Just Walk Out – Just in time or just too soon?

Source: Amazon
Dec 22, 2022

This the seventh in a series of articles from members of RetailWire’s BrainTrust panel speculating on coming retail trends and developments for 2023.

Amazon recently installed Just Walk Out (JWO) at a grocery retailer it does not own for the first time. 2023 will see even more buzz around the technology.

Billed as a “frictionless” store experience for consumers — and, under the covers, an excellent expense reduction tool, especially for grocers — the technology still faces major questions:

  1. There’s no evidence thus far that the technology is scalable, despite Amazon’s claims.
  2. The FAQs page on JWO’s dedicated website says, “The installation of the technology can take as little as a few weeks from the time we have access to your store.” A few weeks is a long time to disrupt a grocer.
  3. Once up and running, the system will need a lot of maintenance, and that’s on the retailer.
  4. JWO’s website is also clear that customer service issues (e.g., phone calls on being charged for unbought items) are the responsibility of the retailer.
  5. What are the implications on shrink? Will devices that blind cameras from shopper activities soon arrive?

It’s also not clear that this will really “delight your customers.” The philosophical question here is, how do you define frictionless?

If I’m running in for a single item, JWO is awesome. If I’m doing weekly shopping for a family of four, how frictionless is it for me to bag my own items, do my own scanning (if necessary), and load and unload carts? Won’t home delivery or curbside pickup be more frictionless?

So, I predict there will be pilots galore with Amazon’s JWO and versions from other technology providers. But just as RFID before it, the pilots will go on for a long time and adoption at the end of 2023 will remain very low.

Some consumers will embrace it, but I also don’t think it’s economically feasible yet. Maybe we’ll see examples of retailers using it and customers accepting it by 2025, but I think we’ll find out it’s still too early for mass adoption.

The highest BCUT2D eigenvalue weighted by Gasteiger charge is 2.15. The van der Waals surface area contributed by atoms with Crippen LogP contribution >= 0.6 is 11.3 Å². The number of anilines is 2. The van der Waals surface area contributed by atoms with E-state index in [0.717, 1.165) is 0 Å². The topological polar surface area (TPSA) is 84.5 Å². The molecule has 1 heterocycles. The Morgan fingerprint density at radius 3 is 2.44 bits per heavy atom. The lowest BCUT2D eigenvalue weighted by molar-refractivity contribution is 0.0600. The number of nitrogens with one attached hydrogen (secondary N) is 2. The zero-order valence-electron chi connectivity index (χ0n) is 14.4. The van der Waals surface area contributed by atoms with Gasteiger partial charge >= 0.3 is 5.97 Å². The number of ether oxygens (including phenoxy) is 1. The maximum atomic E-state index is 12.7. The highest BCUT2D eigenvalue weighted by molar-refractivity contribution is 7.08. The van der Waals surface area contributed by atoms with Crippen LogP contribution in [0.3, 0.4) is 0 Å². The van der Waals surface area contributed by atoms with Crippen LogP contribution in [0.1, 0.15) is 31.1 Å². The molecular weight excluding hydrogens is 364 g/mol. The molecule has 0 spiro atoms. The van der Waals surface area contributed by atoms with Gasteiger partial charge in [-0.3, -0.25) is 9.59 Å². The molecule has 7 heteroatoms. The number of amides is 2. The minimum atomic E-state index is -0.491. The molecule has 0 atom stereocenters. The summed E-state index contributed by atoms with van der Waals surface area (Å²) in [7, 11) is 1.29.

DISCUSSION QUESTIONS: Do you see Amazon’s Just Walk Out and similar checkout-free shopping technologies making a significant breakthrough in 2023? Do you agree that the technology still has to prove its appeal to consumers and ROI for stores?

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"While it is a breakthrough technology, theft at self-checkout has become such a hot topic that widescale adoption of Just Walk Out is far out."

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19 Comments on "Just Walk Out – Just in time or just too soon?"

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Mark Ryski

Short answer: No. Paula raises many of the most important issues that cause JWO to be a solution that has plenty of sizzle, but not much beef. The primary barrier is the cost of acquiring and maintaining this technology. In its current iteration, the financial commitment required far exceeds any type of ROI. I do believe that JWO is technology that can have great utility in very specific cases but, overall, this is not going mainstream for a very long time.

Bob Amster

No significant breakthrough in 2023. Implementation of the technology is affected by multiple factors. On the retailer side: it is costly, it needs to be accurate, it must not increase fraud (just-don’t-pay) and customers must like it. On the customer side: customers must like it, immediate assistance must be available, it must work equally well with all product categories (packaged/loose/large/small), and it must be super intuitive to avoid abandoned transactions.

Michael La Kier

While it is a breakthrough technology, theft at self-checkout has become such a hot topic that widescale adoption of Just Walk Out is far out. That being said, anything that can take friction out of the system for shoppers is a worthy endeavor to explore, test, and improve.